A little doubt goes a long way. There is randomness about life, in the small and in the large. Shit happens. So do shit storms.

Before black swans were found to exist, with the "discovery" of Australia, something that almost never happened was called a "black swan." The statistician Nassin Nicholas Talib has appropriated the term to describe an event that falls so far out on the tail of a bell curve of all such events that no-one pays anything more than lip service to its actually happening. The First World War was a black swan.

But, you may object, then wasn't the Second World War a black swan too, and if there were two so close together how can they be called black swans? The answer, statistically speaking, says Pinker, is that there could be a cluster effect where the improbable first war increases the probability of the second war. The other way of thinking about this most improbable double disaster is the extraordinary failure of international governance that allowed this to happen.

This linkage between the two wars is consistent with what historians have long insisted happened. It makes the twentieth century the lethal century it was, one of the worst of all time, but it didn't necessarily mean that another world war was likely to happen again soon, and it hasn't, though we came too close for any comfort in the Cold War. The irony is that two of the most terrible wars in all of history have been followed, as Pinker shows, by, again statistically speaking, an unprecedented peace and decline in violence. (If you find this counter-intuitive, it is possibly because you are paying too much attention to the news where violence is alive and well, but the sum of its parts is not.)

When the physicist Werner Heisenberg, a pioneer of quantum mechanics, came up with the uncertainty principle, that both set limits on the knowable while giving fresh insight into many problems, Einstein refused to accept it, saying God did not throw dice. In fact, God did. (He hadn't died; he was possibly in Las Vegas where Einstein probably never went.) In the world where humans live, there is likewise deep and pervasive uncertainty which likewise sets limits and opens up new ways of thinking.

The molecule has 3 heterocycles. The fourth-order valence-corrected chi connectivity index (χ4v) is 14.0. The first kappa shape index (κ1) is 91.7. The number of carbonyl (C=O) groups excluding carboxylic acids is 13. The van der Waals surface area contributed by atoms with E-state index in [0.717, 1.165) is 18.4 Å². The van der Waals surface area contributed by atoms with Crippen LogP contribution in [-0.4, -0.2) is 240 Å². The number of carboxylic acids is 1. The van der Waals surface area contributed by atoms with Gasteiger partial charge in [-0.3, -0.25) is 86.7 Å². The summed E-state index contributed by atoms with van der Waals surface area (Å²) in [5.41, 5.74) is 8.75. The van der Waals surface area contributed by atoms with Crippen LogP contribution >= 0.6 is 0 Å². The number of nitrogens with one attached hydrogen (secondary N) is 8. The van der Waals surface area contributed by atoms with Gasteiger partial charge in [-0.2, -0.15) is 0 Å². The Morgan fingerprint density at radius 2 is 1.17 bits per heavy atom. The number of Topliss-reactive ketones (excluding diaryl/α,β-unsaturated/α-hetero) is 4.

But what follows from all this methodological lucubration?  In the face of uncertainty, a condition even harder to cope with than improbability when catastrophe is a possibility, wisdom consists of caution in decision making, of taking time, of taking the long view, of knowing there will be unintended consequences. These may, however, be the very things that modernity ruled out happening, or even seriously imagining.  (In this century that would explain the behaviour of Bush-Cheney in the Middle East and the unpopularity of Obama when he pleads for time.)

If all of this sounds "postmodern," it is. If the First World War was the creature of modernity, the time would seem to have long since come to move on.